Impact of Roof, Wall Insulations and Double Glazing on HVAC Energy Use in Residential Buildings of Bloemfontein

T. Kumirai and T.N. Ngonda (S. Africa)


Passive, Energy efficiency, Thermal comfort, Residential buildings, modeling.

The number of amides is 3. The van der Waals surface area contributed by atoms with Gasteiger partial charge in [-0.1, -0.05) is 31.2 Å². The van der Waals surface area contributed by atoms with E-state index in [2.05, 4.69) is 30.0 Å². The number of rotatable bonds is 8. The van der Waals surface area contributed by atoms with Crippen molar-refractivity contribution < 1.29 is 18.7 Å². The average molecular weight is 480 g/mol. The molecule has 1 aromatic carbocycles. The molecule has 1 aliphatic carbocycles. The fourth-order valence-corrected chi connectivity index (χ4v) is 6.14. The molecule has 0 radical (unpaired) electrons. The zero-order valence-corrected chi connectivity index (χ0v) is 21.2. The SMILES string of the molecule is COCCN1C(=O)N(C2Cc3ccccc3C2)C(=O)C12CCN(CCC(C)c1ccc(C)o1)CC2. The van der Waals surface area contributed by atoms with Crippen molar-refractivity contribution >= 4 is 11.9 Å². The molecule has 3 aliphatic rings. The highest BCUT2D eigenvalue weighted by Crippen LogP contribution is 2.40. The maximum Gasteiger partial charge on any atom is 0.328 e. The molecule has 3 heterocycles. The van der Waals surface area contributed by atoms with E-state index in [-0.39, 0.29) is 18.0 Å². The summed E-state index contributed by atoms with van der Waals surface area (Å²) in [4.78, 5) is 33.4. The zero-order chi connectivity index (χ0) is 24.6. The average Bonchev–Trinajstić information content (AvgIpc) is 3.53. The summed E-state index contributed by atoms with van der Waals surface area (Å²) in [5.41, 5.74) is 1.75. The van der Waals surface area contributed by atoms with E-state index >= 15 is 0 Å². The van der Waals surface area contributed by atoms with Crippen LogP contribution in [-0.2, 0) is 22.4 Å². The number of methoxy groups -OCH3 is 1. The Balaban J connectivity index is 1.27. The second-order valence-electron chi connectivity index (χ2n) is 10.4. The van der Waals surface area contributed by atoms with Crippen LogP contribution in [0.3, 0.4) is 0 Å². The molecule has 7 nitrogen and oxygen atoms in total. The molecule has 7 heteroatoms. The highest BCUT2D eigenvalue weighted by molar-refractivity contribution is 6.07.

The purpose of the paper is to demonstrate that it is possible to minimize the use of active systems in providing thermal comfort in single-family detached middle to high income residential buildings of Bloemfontein. According to Mathews [1] a typical middle to high income house in Bloemfontein South Africa has a floor area of between 180 to 200 m². A house in Fauna, Bloemfontein (latitude 29.1 S, longitude 26.3 E, altitude 1353 m) was chosen as the case study house after approaching various owners of households in low to high income suburbs. The field studies were conducted from 18 to 24 May 2009. The field studies were primarily done to acquire data for calibration of the Ecotect v 5.6 model. The construction details of the case study house were input in the Ecotect™ v.5.6 program as well as a weather file for Bloemfontein. The results of fieldwork measurements were compared with thermal simulations from Ecotect™ thermal simulation tool (Ecotect™ v.5.6). Passive strategies were incorporated on the Ecotect™ model in combination, then both thermal and space load simulations were obtained and compared to simulations from the original situation (base case) for assessing improvements in terms of heating, ventilation and air conditioning (HVAC) energy consumption. Annual HVAC electricity savings of up to 55.2 % were obtained from incorporating passive strategies in combination. Incorporating passive strategies resulted in small improvements in thermal comfort.

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